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The officer who wrote the above adds today:
“This punishment was not original with me, as I had read of its being done in the Army of the Potomac, and I asked permission of the colonel to try it, the taking away of a soldier’s pay by court-martial having little permanent effect. In those cases one of the men quit drinking, and years afterward thanked me for having cured him of the habit, saying he had never drank a drop of liquor since he wore the barrel-shirt.”
Another Union soldier, a member of Company B, Thirteenth Massachusetts Volunteers, writes that while with General Banks at Darnstown, Virginia, he saw a man thus punished who had been found guilty of stealing: With his head in one hole, and his arms in smaller holes on either side of the barrel, placarded “I am a thief,” he was under a corporal’s guard marched with a drum beating the rogue’s march through all the streets of the brigade to which his regiment was attached. Another officer tells me of thus punishing a man who stole liquor. His barrel was ornamented with bottles on either side simulating epaulets, and was labelled “I stole whiskey.” Many other instances might be given. There was usually no military authority for these punishments, but they were simply ordered in cases which seemed too petty for the formality of a court-martial.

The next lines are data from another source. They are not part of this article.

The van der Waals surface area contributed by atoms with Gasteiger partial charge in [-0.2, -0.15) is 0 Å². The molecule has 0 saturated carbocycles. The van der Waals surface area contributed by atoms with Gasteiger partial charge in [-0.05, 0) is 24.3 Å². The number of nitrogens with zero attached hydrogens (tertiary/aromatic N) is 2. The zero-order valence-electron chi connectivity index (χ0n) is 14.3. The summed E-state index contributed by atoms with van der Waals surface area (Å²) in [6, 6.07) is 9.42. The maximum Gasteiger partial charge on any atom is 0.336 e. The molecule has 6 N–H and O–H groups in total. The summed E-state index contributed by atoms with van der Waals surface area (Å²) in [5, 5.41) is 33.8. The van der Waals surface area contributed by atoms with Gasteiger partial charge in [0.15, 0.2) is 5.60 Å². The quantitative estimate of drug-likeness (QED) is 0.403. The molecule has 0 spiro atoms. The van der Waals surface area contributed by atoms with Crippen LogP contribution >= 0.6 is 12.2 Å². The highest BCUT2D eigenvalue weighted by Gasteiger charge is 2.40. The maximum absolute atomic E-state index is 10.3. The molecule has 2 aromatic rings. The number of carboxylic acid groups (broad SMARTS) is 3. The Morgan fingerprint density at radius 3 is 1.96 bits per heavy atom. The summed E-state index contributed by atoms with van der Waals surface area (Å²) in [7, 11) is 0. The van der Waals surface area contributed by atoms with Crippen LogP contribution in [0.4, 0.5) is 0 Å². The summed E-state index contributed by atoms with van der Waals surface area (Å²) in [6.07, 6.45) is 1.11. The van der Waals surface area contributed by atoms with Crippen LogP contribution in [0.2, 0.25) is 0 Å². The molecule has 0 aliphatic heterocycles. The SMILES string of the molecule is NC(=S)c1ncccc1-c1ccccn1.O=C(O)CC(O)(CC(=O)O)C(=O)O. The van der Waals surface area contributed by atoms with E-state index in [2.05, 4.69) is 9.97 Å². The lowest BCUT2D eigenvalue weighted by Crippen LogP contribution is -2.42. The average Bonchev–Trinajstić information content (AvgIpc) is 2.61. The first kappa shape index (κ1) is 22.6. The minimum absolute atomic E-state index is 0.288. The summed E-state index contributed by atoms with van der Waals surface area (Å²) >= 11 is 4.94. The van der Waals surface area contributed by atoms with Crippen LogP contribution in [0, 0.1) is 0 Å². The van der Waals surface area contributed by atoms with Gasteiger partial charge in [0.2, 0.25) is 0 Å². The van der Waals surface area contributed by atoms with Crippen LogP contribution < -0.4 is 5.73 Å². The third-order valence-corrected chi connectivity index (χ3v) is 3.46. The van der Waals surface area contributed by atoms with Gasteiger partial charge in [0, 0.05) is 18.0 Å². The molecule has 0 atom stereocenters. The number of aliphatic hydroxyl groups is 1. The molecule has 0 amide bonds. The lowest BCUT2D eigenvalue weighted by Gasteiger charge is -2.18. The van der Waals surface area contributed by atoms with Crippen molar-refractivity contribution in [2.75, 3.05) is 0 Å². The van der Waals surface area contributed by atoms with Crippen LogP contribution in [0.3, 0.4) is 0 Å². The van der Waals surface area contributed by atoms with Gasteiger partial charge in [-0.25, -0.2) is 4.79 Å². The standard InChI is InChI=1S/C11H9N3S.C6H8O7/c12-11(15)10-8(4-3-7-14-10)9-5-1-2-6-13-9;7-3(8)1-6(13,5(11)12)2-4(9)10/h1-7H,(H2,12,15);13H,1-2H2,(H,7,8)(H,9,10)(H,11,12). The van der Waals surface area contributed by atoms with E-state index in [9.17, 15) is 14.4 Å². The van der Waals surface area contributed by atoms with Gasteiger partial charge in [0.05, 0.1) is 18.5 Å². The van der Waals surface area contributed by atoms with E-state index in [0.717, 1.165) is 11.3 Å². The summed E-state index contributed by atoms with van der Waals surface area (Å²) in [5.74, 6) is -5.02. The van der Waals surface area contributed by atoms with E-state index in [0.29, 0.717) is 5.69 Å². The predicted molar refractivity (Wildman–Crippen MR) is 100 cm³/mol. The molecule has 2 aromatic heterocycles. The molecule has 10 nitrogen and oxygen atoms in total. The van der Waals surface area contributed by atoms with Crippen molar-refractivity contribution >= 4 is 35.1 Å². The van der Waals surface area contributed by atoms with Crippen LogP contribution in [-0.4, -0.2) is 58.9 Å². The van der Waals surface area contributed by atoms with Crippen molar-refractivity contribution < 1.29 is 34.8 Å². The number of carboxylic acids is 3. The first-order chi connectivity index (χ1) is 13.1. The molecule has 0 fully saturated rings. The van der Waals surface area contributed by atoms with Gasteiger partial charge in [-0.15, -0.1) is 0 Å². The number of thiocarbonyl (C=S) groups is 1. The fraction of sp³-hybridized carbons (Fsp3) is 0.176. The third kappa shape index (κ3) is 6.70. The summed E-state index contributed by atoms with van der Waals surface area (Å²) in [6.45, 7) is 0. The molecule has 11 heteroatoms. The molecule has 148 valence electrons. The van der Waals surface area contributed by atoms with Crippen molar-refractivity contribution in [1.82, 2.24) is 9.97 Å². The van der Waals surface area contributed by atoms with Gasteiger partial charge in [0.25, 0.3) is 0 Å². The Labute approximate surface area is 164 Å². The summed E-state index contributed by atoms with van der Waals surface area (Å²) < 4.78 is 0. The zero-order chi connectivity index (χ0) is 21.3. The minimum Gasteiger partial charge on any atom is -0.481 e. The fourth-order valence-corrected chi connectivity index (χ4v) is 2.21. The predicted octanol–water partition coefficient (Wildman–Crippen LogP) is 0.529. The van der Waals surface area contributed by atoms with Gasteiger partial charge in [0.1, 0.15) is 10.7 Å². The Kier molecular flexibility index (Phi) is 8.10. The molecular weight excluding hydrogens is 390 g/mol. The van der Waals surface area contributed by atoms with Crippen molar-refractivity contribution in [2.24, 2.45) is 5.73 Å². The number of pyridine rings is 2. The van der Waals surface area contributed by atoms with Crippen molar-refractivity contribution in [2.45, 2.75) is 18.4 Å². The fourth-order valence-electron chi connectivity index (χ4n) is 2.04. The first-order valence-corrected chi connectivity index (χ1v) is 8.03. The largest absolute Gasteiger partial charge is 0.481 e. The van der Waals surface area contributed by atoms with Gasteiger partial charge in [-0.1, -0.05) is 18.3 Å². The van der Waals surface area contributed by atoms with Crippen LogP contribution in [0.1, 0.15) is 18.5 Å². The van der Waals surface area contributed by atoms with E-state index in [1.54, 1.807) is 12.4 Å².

This “barrel-shirt,” which was evidently so frequently used in our Civil War, was known as the Drunkard’s Cloak, and it was largely employed in past centuries on the Continent. Sir William Brereton, in his Travels in Holland, 1634, notes its use in Delft; so does Pepys in the year 1660. Evelyn writes in 1641 that in the Senate House in Delft he saw “a weighty vessel of wood not unlike a butter churn,” which was used to punish women, who were led about the town in it. Howard notes its presence in Danish prisons in 1784 under the name of the “Spanish Mantle.”
The only contemporary account I know of its being worn in England is in a book written by Ralph Gardner, printed in 1655, and entitled England’s Grievance Discovered, etc. The author says:
“He affirms he hath seen men drove up and down the streets, with a great tub or barrel open in the sides, with a hole in one end to put through their heads, and so cover their shoulders and bodies, down to the small of their legs, and then close the same; called the new-fashion cloak, and so make them march to the view of all beholders, and this is their punishment for drunkards and the like.”
It is also interesting and suggestive to note that by tradition the Drunkard’s Cloak was in use in Cromwell’s army; but the steps that led from its use among the Roundheads to its use in the Army of the Potomac are, I fear, forever lost.